The formation of membrane-less cellular compartments by liquid-liquid phase separation (LLPS) relies on the unique physico-chemistry of molecules. These biomolecular condensates can separate and concentrate molecules within the cell, creating an optimal environment for biological reactions and assemblies. Cellular LLPS is a property of the nucleolus, a sub-compartment within the nucleus without its own membrane. The core biological function of the nucleolus is ribosome assembly, and ribosomal proteins are the most abundant proteins in the nucleolus. Strikingly, while LLPS is known to organize nucleolar proteins, whether ribosomal proteins undergo LLPS during ribosome assembly is unknown.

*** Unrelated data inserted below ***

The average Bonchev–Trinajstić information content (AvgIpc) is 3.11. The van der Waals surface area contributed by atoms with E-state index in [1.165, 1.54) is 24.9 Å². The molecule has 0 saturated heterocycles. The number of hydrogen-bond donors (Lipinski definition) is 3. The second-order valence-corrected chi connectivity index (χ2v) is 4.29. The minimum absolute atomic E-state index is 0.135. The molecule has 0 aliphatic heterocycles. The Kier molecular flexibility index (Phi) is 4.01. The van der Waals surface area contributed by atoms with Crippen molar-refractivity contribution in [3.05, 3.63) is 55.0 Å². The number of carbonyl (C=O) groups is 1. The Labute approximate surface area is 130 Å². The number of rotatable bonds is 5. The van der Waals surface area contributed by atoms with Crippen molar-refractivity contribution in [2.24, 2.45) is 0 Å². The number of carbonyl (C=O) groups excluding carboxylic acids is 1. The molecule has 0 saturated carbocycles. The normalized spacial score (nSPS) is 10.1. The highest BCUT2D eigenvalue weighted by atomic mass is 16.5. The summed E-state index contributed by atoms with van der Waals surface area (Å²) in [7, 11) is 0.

This collaborative project investigates liquid-liquid phase separation (LLPS) as a driver of ribosome assembly across evolution and ribosome regulation in neurodegenerative disease.